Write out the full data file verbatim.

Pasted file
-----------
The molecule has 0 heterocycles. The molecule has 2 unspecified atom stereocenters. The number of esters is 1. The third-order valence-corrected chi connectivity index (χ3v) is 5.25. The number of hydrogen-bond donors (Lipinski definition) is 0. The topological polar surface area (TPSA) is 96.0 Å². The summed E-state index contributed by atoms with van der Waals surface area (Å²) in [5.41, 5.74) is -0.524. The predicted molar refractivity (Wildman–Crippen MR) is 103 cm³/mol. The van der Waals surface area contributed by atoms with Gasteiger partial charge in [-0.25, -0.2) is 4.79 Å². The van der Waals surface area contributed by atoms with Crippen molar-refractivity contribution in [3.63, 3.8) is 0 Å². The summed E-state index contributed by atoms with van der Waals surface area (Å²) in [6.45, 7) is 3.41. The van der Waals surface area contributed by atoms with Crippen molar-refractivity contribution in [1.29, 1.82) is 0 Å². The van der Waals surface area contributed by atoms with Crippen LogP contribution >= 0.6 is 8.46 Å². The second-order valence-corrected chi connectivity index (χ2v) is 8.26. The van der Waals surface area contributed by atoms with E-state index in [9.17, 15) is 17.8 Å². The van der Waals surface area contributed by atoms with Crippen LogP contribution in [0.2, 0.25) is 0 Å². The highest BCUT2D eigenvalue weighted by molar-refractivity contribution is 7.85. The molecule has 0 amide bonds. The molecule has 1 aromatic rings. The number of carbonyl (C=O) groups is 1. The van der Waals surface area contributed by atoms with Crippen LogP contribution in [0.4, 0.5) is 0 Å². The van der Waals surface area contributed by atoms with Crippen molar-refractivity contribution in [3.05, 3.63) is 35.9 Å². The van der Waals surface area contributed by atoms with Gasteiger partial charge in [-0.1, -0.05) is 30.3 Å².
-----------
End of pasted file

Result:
The molecule has 0 heterocycles. The molecule has 2 unspecified atom stereocenters. The number of esters is 1. The third-order valence-corrected chi connectivity index (χ3v) is 5.25. The number of hydrogen-bond donors (Lipinski definition) is 0. The topological polar surface area (TPSA) is 96.0 Å². The summed E-state index contributed by atoms with van der Waals surface area (Å²) in [5.41, 5.74) is -0.524. The predicted molar refractivity (Wildman–Crippen MR) is 103 cm³/mol. The van der Waals surface area contributed by atoms with Gasteiger partial charge in [-0.25, -0.2) is 4.79 Å². The van der Waals surface area contributed by atoms with Crippen molar-refractivity contribution in [3.63, 3.8) is 0 Å². The summed E-state index contributed by atoms with van der Waals surface area (Å²) in [6.45, 7) is 3.41. The van der Waals surface area contributed by atoms with Crippen molar-refractivity contribution in [1.29, 1.82) is 0 Å². The van der Waals surface area contributed by atoms with Crippen LogP contribution >= 0.6 is 8.46 Å². The second-order valence-corrected chi connectivity index (χ2v) is 8.26. The van der Waals surface area contributed by atoms with E-state index in [9.17, 15) is 17.8 Å². The van der Waals surface area contributed by atoms with Crippen LogP contribution in [0.2, 0.25) is 0 Å². The highest BCUT2D eigenvalue weighted by molar-refractivity contribution is 7.85. The molecule has 0 amide bonds. The molecule has 1 aromatic rings. The number of carbonyl (C=O) groups is 1. The van der Waals surface area contributed by atoms with Crippen LogP contribution in [0.4, 0.5) is 0 Å². The van der Waals surface area contributed by atoms with Crippen molar-refractivity contribution in [3.05, 3.63) is 35.9 Å². The van der Waals surface area contributed by atoms with Gasteiger partial charge in [-0.1, -0.05) is 30.3 Å².